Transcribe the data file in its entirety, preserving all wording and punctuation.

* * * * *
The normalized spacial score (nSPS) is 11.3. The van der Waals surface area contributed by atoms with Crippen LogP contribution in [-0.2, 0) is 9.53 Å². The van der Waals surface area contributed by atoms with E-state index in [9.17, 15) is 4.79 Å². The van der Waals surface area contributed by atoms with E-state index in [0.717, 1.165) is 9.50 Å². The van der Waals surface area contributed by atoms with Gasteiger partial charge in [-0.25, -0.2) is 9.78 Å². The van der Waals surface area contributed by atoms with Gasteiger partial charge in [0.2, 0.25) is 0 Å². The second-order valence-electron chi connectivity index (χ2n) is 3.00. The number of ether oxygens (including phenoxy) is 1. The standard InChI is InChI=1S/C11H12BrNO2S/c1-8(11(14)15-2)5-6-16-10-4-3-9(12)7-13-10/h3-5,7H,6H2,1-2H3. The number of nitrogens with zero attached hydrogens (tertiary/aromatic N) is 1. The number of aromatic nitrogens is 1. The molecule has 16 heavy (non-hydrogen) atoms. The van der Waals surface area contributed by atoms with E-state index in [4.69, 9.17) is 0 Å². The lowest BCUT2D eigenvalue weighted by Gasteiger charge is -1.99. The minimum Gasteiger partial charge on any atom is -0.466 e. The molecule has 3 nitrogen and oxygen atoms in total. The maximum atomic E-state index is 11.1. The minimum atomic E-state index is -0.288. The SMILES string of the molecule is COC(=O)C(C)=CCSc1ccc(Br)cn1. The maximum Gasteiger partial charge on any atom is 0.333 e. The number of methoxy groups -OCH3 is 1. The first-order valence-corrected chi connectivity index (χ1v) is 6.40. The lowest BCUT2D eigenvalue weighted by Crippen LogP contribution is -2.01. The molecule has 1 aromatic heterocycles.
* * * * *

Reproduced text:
The normalized spacial score (nSPS) is 11.3. The van der Waals surface area contributed by atoms with Crippen LogP contribution in [-0.2, 0) is 9.53 Å². The van der Waals surface area contributed by atoms with E-state index in [9.17, 15) is 4.79 Å². The van der Waals surface area contributed by atoms with E-state index in [0.717, 1.165) is 9.50 Å². The van der Waals surface area contributed by atoms with Gasteiger partial charge in [-0.25, -0.2) is 9.78 Å². The van der Waals surface area contributed by atoms with Gasteiger partial charge in [0.2, 0.25) is 0 Å². The second-order valence-electron chi connectivity index (χ2n) is 3.00. The number of ether oxygens (including phenoxy) is 1. The standard InChI is InChI=1S/C11H12BrNO2S/c1-8(11(14)15-2)5-6-16-10-4-3-9(12)7-13-10/h3-5,7H,6H2,1-2H3. The number of nitrogens with zero attached hydrogens (tertiary/aromatic N) is 1. The number of aromatic nitrogens is 1. The molecule has 16 heavy (non-hydrogen) atoms. The van der Waals surface area contributed by atoms with E-state index in [4.69, 9.17) is 0 Å². The lowest BCUT2D eigenvalue weighted by Gasteiger charge is -1.99. The minimum Gasteiger partial charge on any atom is -0.466 e. The molecule has 3 nitrogen and oxygen atoms in total. The maximum atomic E-state index is 11.1. The minimum atomic E-state index is -0.288. The SMILES string of the molecule is COC(=O)C(C)=CCSc1ccc(Br)cn1. The maximum Gasteiger partial charge on any atom is 0.333 e. The number of methoxy groups -OCH3 is 1. The first-order valence-corrected chi connectivity index (χ1v) is 6.40. The lowest BCUT2D eigenvalue weighted by Crippen LogP contribution is -2.01. The molecule has 1 aromatic heterocycles.